Approved by Senate May 27, 1993
Approved by the Board October 1, 1993
Table of Contents
- Ownership of Intellectual Property
- Technology Transfer: The New Environment
- Revised Policy
A position paper on Technology Transfer Policy was published as a supplement to the Queen's Gazette of February 3, 1987. This paper reviewed development of the technology and intellectual property transfer processes at Queen's and at other universities and discussed the relationship between these activities and the fundamental mission of the University, namely education and research.
The paper, describing the process by which technology was then transferred from the University to the private sector, was based on the expectation that intellectual property having commercial potential, developed at Queen's, should be disclosed to the University. Further, there was the presumption that the University owned such intellectual property and had the right of first refusal to pursue its commercial exploitation.
The position paper recognized that collaborative relationships with business and industry offer Queen's the opportunity to secure substantial benefits for our mission of education and research. To best assist in achieving these benefits, it was recommended that technology transfer activities should be separated from the academic and research activities of the University by the creation of a separate, non-profit, self-sustaining corporation.
The Canadian Enterprise/Innovation Centre (CE/IC) had previously been established to develop the University's intellectual property management and technology transfer capability in 1985, with the assistance of funding from the Province of Ontario. This organization then evolved into PARTEQ Research and Development Innovations, a non-profit corporation, in 1988 (PARTEQ being short form for Partners in Technology at Queen's).
With the creation of CE/IC, there was a need for a University body to act as an interface between the academic researchers and the technology transfer organization, to consider and recommend technology transfer policy and to transfer intellectual property to CE/IC and later to PARTEQ. A Technology Transfer Board (TTB) was established for this purpose.
During the period 1985-91, an operational process was accepted whereby researchers who created intellectual property with commercial potential were encouraged to discuss it informally with PARTEQ. Upon the advice of PARTEQ, the creator(s) made a formal disclosure to the University. This disclosure was then reviewed by a Technology Review Subcommittee. This Subcommittee, chaired by the Director of Research Services, included a member of the TTB, a representative of PARTEQ and two Queen's faculty who could provide expert advice upon the particular intellectual property. If the Subcommittee considered that the invention was novel, protectable and had significant commercial potential, the TTB was so advised and PARTEQ was given the opportunity to accept the property for protection and commercialization. If PARTEQ elected not to accept the property, it was returned to the creator who could then transfer the property in whatever manner he/she wished.
Ownership of Intellectual Property
During the period 1985-91, first CE/IC and then PARTEQ effectively had exclusive access to commercially useful intellectual property created at Queen's University - the presumption being that all such property was owned by the University. However, during this period, the question of ownership of intellectual property became an issue which was considered first by a Principal's Advisory Committee, then by the Advisory Research Committee, and finally by the Senate Ad-Hoc Committee on Intellectual Property.
The Senate Ad-Hoc Committee took the position that it is in the best interest of the University and of members of the University community for intellectual property to be owned by the creator. Certain exceptions to this position were recognized, namely when the terms of a contract specify otherwise and when persons are employed by the University to create specific types of intellectual property.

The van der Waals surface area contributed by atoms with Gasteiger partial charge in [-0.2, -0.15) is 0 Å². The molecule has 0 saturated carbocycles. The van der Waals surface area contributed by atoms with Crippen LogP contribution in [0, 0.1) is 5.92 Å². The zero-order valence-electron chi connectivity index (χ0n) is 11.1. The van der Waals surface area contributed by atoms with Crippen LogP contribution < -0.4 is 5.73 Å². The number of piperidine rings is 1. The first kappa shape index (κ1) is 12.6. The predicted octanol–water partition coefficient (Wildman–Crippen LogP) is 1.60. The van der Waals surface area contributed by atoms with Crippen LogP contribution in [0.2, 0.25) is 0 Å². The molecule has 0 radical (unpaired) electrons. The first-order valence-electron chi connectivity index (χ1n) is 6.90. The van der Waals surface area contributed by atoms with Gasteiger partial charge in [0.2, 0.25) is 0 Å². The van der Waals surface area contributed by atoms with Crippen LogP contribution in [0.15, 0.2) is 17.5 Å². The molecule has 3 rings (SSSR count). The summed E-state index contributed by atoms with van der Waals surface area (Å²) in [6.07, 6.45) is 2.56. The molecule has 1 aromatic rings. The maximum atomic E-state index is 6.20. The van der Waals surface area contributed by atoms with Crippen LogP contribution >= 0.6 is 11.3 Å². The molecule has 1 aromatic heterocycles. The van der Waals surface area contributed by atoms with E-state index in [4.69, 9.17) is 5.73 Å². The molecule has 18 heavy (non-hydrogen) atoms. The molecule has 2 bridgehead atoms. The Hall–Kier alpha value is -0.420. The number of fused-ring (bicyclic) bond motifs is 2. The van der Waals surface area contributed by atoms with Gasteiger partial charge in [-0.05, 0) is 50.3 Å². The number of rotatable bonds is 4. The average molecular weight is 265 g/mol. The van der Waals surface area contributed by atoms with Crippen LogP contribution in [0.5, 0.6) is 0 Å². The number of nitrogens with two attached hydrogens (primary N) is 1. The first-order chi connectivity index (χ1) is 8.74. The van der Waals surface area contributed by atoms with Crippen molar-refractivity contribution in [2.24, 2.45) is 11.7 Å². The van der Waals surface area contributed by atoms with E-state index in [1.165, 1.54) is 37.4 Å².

The report and recommendations of the Ad-Hoc Committee on Intellectual Property were brought to and accepted by Senate in June 1991. An appendix dealing with the sharing of revenues from the commercialization of intellectual property was subsequently added in April 1992. The new policy on the ownership of intellectual property was ratified by the Board of Trustees in May 1992, with a provision that the impact of the policy should be reviewed within five years.
Technology Transfer: The New Environment
The report of the Senate Ad-Hoc Committee on Intellectual Property recognized the utility and effectiveness of PARTEQ in protecting and transferring technology to the private sector. The Committee endorsed the continuation of PARTEQ and even recommended an expansion of the services that it offers as an interface between industry and the University.
Prior to 1991-92, Queen's technology transfer activities had been operated under the presumed ownership of intellectual property by the University and the expectation that commercially useful intellectual property would be disclosed by researchers and staff. Under these circumstances, PARTEQ effectively had a captive clientele and was not very active in promoting its services. The new policy vesting ownership of intellectual property with the creator, significantly changed the environment in which PARTEQ operates.
PARTEQ recognized that by promoting itself as a user-friendly organization with a proven track record of effective technology transfer and by winning the trust of the University community, the number of disclosures of intellectual property with commercial potential would be unlikely to decline. PARTEQ based this conclusion on an analysis of the options available to creators:
An inventor could attempt to commercialize her/his intellectual property by independent action. This would likely require the services of a patent agent for protection, personal time for marketing and a lawyer for licensing or sale. This would involve a substantial investment in time and money. Alternatively, an organization similar to PARTEQ (such as the Canadian Industrial Innovation Centre at Waterloo) could be approached.
The inventor could disclose the property to the University and work with PARTEQ. PARTEQ would assess the invention, pay the costs of protection, undertake a marketing program, and attempt to license the property. The net revenue from commercialization would then be shared between the creator and PARTEQ.
PARTEQ believes that it provides the most convenient and competent intellectual property management service available to the Queen's community. PARTEQ has therefore begun to market its services by the preparation of a pamphlet which was mailed to all researchers with a covering letter from Mr. John Molloy, Executive Director, in September 1992.